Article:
Fauci: 'We're not there yet' on key steps to reopen economy
WASHINGTON - Dr. Anthony Fauci, the government's top infectious disease expert, said Tuesday the U.S. does not yet have the critical testing and tracing procedures needed to begin reopening the nation's economy, adding a dose of caution to increasingly optimistic projections from the White House.
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“We have to have something in place that is efficient and that we can rely on, and we’re not there yet,” Fauci said in an interview with The Associated Press.
Fauci’s comments come as President Donald Trump and others in the administration weigh how quickly businesses can reopen and Americans can get back to work weeks after the fast-spreading coronavirus essentially halted the U.S. economy. Trump has floated the possibility of reopening some areas by May 1 and said he could announce recommendations as soon as this week.
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Fauci said a May 1 target is “a bit overly optimistic” for many areas of the country. Any easing off the strict social-distancing rules in place in much of the country would have to occur on a “rolling” basis, not all at once, he said, reflecting the ways COVID-19 struck different parts of the country at different times.
Among Fauci's top concerns: that there will be new outbreaks in locations where social distancing has eased, but public health officials don't yet have the capabilities to rapidly test for the virus, isolate any new cases and track down everyone that an infected person came into contact with.
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“I’ll guarantee you, once you start pulling back there will be infections. It’s how you deal with the infections that’s going count,” Fauci told the AP.
Key is “getting people out of circulation if they get infected, because once you start getting clusters, then you’re really in trouble,” he added.
At the same time Fauci is directing critical government research, he’s also one of the administration’s leading spokespeople on the virus, spending hours each week by Trump’s side during his lengthy, daily White House briefings.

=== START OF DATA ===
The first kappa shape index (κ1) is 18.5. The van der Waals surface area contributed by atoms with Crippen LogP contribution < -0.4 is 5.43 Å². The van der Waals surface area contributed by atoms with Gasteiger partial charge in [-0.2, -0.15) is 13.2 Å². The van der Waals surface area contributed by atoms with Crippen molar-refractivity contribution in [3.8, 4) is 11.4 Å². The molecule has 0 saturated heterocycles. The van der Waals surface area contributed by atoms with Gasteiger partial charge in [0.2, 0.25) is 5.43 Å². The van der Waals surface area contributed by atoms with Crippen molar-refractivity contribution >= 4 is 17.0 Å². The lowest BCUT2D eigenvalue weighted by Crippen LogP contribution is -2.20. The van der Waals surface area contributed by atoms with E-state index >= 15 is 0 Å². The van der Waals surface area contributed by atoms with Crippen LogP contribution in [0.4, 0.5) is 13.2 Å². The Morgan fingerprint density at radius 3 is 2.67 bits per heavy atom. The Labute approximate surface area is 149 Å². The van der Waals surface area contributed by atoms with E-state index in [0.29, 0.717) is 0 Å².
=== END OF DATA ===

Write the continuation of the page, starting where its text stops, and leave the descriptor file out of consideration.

Fauci said his public role is important but conceded that the duration of those briefings — Monday’s ran for nearly two-and-a-half hours — was “really draining” and that doesn’t even count preparation and waiting for it to start.
“If I had been able to just make a few comments and then go to work, that would have really been much better,” he said. “It isn’t the idea of being there and answering questions, which I really think is important for the American public. It’s the amount of time.”
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Much of Fauci's time outside of the White House briefing room is focused on analyzing progress on blood tests that aim to tell who was exposed to the coronavirus -- whether they knew they were sick or not -- by spotting antibodies their immune system formed to fight back. Those tests will be crucial in determining when and how people can go back to work.
The problem: Most of the tests have not yet been proven to work well, Fauci cautioned. He noted that some countries bought millions of antibody tests only to learn they didn’t work.
Fauci, infectious disease chief at the National Institutes of Health, said his staff is working with the Food and Drug Administration to validate those tests. That means proving what level of antibodies it takes to really be immune; if particular types of antibodies are key rather than an overall level; and how long that protection lasts.
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“We’re going to have to find out the answer to all of those questions,” Fauci stressed. “I know people are anxious to say, ‘Well, we’ll give you a passport that says you’re antibody-positive, you can go to work and you’re protected.’ The worst possibility that would happen is if we’re actually wrong about that” and those people get infected.
Another complication is that scientists still don’t have a solid understanding of how often people who show either no obvious symptoms or very few symptoms are spreading the virus. It's “purely a guesstimate” but no less than 25% and no more than half of overall cases may be from the relatively asymptomatic, he said.
Looking ahead, Fauci said a second wave of infection isn’t inevitable. But he added: "if you mean it goes way down and then come September, October, November, we have another peak, I have to say I would not be surprised. I would hope that if and when that occurs, that we jump all over it in a much, much more effective way than we have in these past few months.”